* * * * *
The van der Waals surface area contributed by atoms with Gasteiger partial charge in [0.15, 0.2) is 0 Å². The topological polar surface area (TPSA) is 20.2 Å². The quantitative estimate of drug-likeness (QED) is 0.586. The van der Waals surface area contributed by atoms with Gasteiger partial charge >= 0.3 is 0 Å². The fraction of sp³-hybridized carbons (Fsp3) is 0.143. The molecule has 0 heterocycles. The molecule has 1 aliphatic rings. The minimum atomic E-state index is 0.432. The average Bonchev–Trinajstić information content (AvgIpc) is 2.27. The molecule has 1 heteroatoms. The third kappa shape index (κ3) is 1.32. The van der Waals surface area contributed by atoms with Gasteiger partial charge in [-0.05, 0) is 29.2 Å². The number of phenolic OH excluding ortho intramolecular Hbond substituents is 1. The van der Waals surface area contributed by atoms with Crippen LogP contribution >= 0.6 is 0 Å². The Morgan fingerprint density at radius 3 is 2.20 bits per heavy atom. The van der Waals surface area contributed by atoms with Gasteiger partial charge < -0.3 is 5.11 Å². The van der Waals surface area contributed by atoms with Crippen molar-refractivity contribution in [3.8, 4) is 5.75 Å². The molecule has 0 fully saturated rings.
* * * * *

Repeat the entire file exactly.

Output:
The van der Waals surface area contributed by atoms with Gasteiger partial charge in [0.15, 0.2) is 0 Å². The topological polar surface area (TPSA) is 20.2 Å². The quantitative estimate of drug-likeness (QED) is 0.586. The van der Waals surface area contributed by atoms with Gasteiger partial charge >= 0.3 is 0 Å². The fraction of sp³-hybridized carbons (Fsp3) is 0.143. The molecule has 0 heterocycles. The molecule has 1 aliphatic rings. The minimum atomic E-state index is 0.432. The average Bonchev–Trinajstić information content (AvgIpc) is 2.27. The molecule has 1 heteroatoms. The third kappa shape index (κ3) is 1.32. The van der Waals surface area contributed by atoms with Gasteiger partial charge in [-0.05, 0) is 29.2 Å². The number of phenolic OH excluding ortho intramolecular Hbond substituents is 1. The van der Waals surface area contributed by atoms with Crippen LogP contribution >= 0.6 is 0 Å². The Morgan fingerprint density at radius 3 is 2.20 bits per heavy atom. The van der Waals surface area contributed by atoms with Gasteiger partial charge < -0.3 is 5.11 Å². The van der Waals surface area contributed by atoms with Crippen molar-refractivity contribution in [3.8, 4) is 5.75 Å². The molecule has 0 fully saturated rings.